Mr. Spina's recipe includes three fronts: monitoring, advocacy, and campaigning. "Monitoring can't be any monitoring; it has to be integrated participatory monitoring. We use satellite data to create the first level of intelligence and then use that intelligence to drive a few expeditions and patrols to check what is going on in the area. We also use photo technology, like drones and mobile phones, among the local communities used to document any impacts of forest fires or activities like illegal logging or illegal mining. You capture this data in a scientific way, but also in accordance with traditional knowledge, and view the case from all perspectives: social, indigenous, biodiversity, conservation, and legal. That's where it's very helpful to have advocacy support because the advocacy can gather this information through this integrated multi-level participatory monitoring and transform the data into documents that are then used to building legal actions, persecutions, or to support some Pro-conservation action to make cases for legislation or to pass a law. For this to happen, you need political support. That's where it's very important to have this work of campaigning and raising awareness for these matters. We have to create space, public opinion, and government pressure in those areas. This is how we try to protect whatever we have left of the forest, which is not too much, unfortunately."

"It's very important to use conservation technologies in our work," Spina reaffirms. "Those technologies make a lot of difference, but by itself, it's not going to solve all our problems. It needs to be accessible, cheap, something we can replicate, and more importantly, we need to empower traditional communities and the people living close to the area and rangers and protective managers, the people who are front-line conservationists. We need to empower them with the right technology that's user friendly, if possible is open-sourced and locally made, they can sustainably use and repair and adapt it to their needs throughout the time that they need it. "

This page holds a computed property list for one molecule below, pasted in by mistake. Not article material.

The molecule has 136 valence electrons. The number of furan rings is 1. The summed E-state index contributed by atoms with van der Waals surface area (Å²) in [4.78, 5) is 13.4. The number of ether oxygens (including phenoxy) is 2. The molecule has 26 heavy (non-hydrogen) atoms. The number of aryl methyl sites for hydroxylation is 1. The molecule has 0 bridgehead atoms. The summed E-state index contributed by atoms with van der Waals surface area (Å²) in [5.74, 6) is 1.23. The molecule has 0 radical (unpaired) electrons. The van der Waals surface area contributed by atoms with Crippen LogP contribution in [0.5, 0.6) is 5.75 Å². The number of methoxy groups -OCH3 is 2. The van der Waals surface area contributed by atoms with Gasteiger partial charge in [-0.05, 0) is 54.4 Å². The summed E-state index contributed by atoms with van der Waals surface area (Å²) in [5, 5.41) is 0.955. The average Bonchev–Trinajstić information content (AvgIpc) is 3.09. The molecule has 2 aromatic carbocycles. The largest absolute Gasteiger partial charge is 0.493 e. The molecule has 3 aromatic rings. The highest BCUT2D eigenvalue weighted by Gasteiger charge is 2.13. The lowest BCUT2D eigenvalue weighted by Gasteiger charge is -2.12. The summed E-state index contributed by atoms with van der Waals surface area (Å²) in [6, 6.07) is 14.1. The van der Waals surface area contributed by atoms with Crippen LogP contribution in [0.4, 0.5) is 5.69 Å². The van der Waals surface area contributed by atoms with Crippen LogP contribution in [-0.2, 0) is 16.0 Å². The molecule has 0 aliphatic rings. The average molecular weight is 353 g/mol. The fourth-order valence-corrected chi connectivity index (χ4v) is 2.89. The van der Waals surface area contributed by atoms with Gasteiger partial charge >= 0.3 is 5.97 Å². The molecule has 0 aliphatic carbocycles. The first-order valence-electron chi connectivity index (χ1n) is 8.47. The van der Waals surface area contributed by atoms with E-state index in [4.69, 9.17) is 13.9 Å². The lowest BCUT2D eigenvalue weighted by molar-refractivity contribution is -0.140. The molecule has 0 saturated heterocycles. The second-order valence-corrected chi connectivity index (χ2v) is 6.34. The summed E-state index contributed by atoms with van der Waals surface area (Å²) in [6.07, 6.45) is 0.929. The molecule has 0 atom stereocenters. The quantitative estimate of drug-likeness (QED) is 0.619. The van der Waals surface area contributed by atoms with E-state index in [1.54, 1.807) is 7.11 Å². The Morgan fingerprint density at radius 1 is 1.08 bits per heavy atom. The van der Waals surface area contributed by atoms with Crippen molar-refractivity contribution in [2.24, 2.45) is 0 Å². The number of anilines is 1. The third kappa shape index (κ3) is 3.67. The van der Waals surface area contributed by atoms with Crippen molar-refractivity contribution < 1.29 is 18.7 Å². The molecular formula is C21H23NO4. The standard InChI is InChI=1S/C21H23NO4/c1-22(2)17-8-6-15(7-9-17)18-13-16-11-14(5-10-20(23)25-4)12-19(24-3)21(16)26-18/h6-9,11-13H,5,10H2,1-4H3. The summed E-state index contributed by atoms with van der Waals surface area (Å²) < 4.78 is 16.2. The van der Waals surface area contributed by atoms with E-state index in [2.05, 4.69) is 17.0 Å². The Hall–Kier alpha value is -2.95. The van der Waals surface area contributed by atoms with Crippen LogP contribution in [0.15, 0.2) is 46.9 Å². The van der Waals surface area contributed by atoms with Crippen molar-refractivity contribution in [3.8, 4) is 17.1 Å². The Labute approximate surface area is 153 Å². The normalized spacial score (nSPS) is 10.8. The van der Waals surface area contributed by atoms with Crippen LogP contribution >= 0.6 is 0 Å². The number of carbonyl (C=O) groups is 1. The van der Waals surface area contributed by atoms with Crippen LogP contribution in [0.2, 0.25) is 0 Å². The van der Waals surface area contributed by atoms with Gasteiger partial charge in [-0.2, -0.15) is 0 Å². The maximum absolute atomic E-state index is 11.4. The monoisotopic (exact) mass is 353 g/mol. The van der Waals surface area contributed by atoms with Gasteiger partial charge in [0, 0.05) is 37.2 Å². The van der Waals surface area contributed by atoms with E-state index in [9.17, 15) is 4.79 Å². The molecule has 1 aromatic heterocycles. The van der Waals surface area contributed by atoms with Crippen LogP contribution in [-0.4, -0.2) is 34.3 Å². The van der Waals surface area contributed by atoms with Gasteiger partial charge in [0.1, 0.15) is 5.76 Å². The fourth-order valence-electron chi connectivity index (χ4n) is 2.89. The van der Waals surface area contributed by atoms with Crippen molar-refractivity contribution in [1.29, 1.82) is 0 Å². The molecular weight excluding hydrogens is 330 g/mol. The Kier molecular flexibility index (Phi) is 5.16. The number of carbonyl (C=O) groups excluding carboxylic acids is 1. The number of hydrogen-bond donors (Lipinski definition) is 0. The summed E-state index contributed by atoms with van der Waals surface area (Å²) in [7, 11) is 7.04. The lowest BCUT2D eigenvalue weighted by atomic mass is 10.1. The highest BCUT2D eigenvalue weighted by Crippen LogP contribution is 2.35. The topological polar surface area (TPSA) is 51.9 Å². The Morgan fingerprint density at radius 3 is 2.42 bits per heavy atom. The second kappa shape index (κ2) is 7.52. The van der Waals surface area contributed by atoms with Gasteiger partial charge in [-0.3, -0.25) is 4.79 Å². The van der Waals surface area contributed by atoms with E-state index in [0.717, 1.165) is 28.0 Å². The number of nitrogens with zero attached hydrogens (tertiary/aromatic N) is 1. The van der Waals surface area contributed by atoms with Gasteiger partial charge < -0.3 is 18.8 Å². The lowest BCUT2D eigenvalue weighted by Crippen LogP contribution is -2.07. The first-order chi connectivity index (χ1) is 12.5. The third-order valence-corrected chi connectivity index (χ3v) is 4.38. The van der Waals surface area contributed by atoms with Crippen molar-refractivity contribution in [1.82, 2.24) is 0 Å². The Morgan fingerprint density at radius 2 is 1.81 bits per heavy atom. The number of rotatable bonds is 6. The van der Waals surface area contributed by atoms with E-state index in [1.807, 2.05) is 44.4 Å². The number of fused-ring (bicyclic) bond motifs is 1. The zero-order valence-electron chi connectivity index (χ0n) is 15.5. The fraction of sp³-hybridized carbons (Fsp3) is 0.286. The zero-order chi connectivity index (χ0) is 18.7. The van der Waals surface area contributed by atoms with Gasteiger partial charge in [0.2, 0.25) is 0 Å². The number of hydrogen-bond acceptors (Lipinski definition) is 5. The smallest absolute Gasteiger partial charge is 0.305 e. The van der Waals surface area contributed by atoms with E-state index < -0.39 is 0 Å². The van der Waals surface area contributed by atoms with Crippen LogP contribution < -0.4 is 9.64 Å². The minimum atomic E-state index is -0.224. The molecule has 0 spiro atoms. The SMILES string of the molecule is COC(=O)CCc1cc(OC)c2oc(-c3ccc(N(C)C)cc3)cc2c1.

So, what can we do to help in our everyday lives? "It's also very important to raise awareness of the state of our planet (it's very bad). Climate change is here, and it's getting worse every day. We have to raise awareness about the importance of biodiversity. Also, to act responsibly. Whether we know it or not, our actions are related to what goes on in the Amazon. So people as consumers also have a responsibility and should reflect more on their habits, what they consume, where their food and meat is coming from. Is it coming from a cattle farm in a burned part of the Amazon, for you to have a burger? Same thing with coats or jewelry. The soil, the sugarcane, everything, they're all coming from somewhere because we're all consumers, and we should pay attention. Small actions can have a big impact on conservation. We all need to put pressure on society and put pressure on our politics: not only Brazil, but everywhere in the world and be conscious about picking our leaders - people who believe in climate change, and in science, and who are committed to trying to do something to save this planet and save our society."